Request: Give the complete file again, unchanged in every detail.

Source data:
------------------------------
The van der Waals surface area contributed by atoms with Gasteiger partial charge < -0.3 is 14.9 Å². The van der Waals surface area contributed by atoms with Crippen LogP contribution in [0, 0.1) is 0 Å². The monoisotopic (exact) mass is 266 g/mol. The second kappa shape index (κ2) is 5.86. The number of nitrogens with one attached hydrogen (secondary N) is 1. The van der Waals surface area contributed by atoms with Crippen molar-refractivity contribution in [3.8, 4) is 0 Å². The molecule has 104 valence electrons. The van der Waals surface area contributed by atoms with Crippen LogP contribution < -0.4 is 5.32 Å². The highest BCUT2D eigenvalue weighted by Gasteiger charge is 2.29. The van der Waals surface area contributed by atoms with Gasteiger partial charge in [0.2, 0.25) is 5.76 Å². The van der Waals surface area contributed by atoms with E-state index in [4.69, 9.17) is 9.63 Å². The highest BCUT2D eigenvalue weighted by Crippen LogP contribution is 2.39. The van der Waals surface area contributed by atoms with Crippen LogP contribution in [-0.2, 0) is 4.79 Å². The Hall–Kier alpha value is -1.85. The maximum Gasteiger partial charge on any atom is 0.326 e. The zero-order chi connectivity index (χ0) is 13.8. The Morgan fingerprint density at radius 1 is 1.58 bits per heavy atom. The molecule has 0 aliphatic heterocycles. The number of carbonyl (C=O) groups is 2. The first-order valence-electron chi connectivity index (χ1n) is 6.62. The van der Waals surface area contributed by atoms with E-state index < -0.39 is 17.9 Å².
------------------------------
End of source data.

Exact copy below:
The van der Waals surface area contributed by atoms with Gasteiger partial charge < -0.3 is 14.9 Å². The van der Waals surface area contributed by atoms with Crippen LogP contribution in [0, 0.1) is 0 Å². The monoisotopic (exact) mass is 266 g/mol. The second kappa shape index (κ2) is 5.86. The number of nitrogens with one attached hydrogen (secondary N) is 1. The van der Waals surface area contributed by atoms with Crippen molar-refractivity contribution in [3.8, 4) is 0 Å². The molecule has 104 valence electrons. The van der Waals surface area contributed by atoms with Crippen LogP contribution < -0.4 is 5.32 Å². The highest BCUT2D eigenvalue weighted by Gasteiger charge is 2.29. The van der Waals surface area contributed by atoms with Gasteiger partial charge in [0.2, 0.25) is 5.76 Å². The van der Waals surface area contributed by atoms with E-state index in [4.69, 9.17) is 9.63 Å². The highest BCUT2D eigenvalue weighted by Crippen LogP contribution is 2.39. The van der Waals surface area contributed by atoms with Crippen LogP contribution in [-0.2, 0) is 4.79 Å². The Hall–Kier alpha value is -1.85. The maximum Gasteiger partial charge on any atom is 0.326 e. The zero-order chi connectivity index (χ0) is 13.8. The Morgan fingerprint density at radius 1 is 1.58 bits per heavy atom. The molecule has 0 aliphatic heterocycles. The number of carbonyl (C=O) groups is 2. The first-order valence-electron chi connectivity index (χ1n) is 6.62. The van der Waals surface area contributed by atoms with E-state index < -0.39 is 17.9 Å².